G

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G

 
gram (or grams); gingival; glucose; gonidial.
Miller-Keane Encyclopedia and Dictionary of Medicine, Nursing, and Allied Health, Seventh Edition. © 2003 by Saunders, an imprint of Elsevier, Inc. All rights reserved.

G

Abbreviation or symbol for gravitational units , under unit; gap3; gauss; giga-; d-glucose, as in UDPG; guanosine, as in GDP; glycine; guanine.

G


g

Abbreviation for gram; gaseous state.

g

Unit of acceleration based on the acceleration produced by the earth's gravitational attraction, where 1 g = 980.621 cm/sec2 (about 32.1725 ft/sec2) at sea level and 45° latitude. At 30° latitude, g equals 979.329 cm/sec2.
Farlex Partner Medical Dictionary © Farlex 2012

G

abbr.
1. gauss
2. genitive
3. goal
4. goalkeeper
5. gravitational constant
6. guanine
7. Football guard
The American Heritage® Medical Dictionary Copyright © 2007, 2004 by Houghton Mifflin Company. Published by Houghton Mifflin Company. All rights reserved.

G

Symbol for:
1. Conductance.
2. Ganglion.
3. Gastrin.
4. Giga-, SI for 109
.
5. Globulin.
6. Glucose.
7. Glycine.
8. Glycogen.
9. Gravida.
10. Guanidine.
11. Guanine.
12. Guanosine.
13. Gynecology.

g

Symbol for:
1. Gas.
2. Genome, see there.
3. Gram, see there.
4. Gravity, see there.
McGraw-Hill Concise Dictionary of Modern Medicine. © 2002 by The McGraw-Hill Companies, Inc.

G

Abbreviation for newtonian constant of gravitation; d-glucose;
gap;
gauss;
giga-;
glycine;
guanine;
guanosine.

g

Abbreviation for gram.
Medical Dictionary for the Health Professions and Nursing © Farlex 2012

G

abbrev.
  1. the nitrogenous base GUANINE found in NUCLEIC ACIDS.
  2. GLYCINE.
Collins Dictionary of Biology, 3rd ed. © W. G. Hale, V. A. Saunders, J. P. Margham 2005

G

Abbreviation for guanosine.
Medical Dictionary for the Dental Professions © Farlex 2012
References in periodicals archive ?
According to Table 2, the standard Gibbs free energy changes for most of the reactions at the hydrogen and acetic acid production phases are greater than zero, indicating that most of the reactions do not take place spontaneously from left to right under standard conditions.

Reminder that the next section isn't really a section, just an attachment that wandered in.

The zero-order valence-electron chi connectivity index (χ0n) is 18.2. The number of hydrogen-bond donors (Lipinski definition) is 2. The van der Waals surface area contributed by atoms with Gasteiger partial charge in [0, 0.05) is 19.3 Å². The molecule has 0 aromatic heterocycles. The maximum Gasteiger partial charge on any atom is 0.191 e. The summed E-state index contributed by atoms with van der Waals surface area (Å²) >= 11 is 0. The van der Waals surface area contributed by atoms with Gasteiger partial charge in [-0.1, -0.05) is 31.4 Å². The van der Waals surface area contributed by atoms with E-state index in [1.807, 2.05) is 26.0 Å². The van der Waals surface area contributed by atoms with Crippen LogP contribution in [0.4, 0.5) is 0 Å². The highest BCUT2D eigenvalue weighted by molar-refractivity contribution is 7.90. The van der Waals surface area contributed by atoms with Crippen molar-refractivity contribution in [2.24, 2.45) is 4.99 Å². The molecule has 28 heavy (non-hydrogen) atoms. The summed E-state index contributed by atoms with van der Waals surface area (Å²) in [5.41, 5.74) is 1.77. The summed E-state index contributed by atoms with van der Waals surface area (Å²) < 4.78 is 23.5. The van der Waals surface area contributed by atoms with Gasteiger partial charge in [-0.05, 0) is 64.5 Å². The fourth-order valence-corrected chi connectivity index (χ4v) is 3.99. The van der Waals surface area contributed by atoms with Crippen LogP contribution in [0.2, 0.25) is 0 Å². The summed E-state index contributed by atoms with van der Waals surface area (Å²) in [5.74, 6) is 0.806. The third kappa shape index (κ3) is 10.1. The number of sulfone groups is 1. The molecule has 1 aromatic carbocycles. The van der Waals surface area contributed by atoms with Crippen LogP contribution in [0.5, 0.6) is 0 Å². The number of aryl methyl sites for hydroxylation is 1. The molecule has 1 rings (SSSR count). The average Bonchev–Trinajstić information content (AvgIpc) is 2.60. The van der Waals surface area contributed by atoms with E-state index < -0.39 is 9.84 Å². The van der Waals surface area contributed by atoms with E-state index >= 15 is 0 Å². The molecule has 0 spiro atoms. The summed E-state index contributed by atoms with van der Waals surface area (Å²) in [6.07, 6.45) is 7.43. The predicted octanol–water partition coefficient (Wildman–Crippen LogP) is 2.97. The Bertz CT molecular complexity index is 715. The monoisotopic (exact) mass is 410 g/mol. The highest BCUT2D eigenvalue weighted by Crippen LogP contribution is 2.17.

Furthermore, since the standard state for this reaction is hydrogen ions with an activity of 1.0 (pH = 0) on the surface of platinum metal in equilibrium with hydrogen gas at a pressure of [10.sub.5] Pa (0.987 atm), this relationship also directly relates tabulated data on chemical thermodynamics and the Gibbs free energy change for a reaction ([DELTA]G) to a potential and the activity of hydrogen molecules on the surface of an electrode where that reaction is occurring.
Living organisms permanently mobilize their Gibbs free energy in order to create new possibilities that have direct biological significance.
For certain special conditions, the availability for a control mass system reduces to the Helmholtz or the Gibbs free energy. In either case, the system and the surroundings must be at the same temperature.
Commonly known as "rust," [Fe.sub.2][O.sub.3] (hematite) is very unstable and as its Gibbs Free Energy of Formation illustrates, it will dissociate into FeO when exposed to ferrous melt temperatures.
This leads us to the Gibbs free energy G, (not to be confused with shear modulus G) which defines the maximum work a process can perform under a constant pressure thus;
Summary: In this paper, the effect of magnetized water on the stability constant Kst, oscillation strength f, molar extinction coefficient Iumax and Gibbs free energy IG for complexes wa s investigated.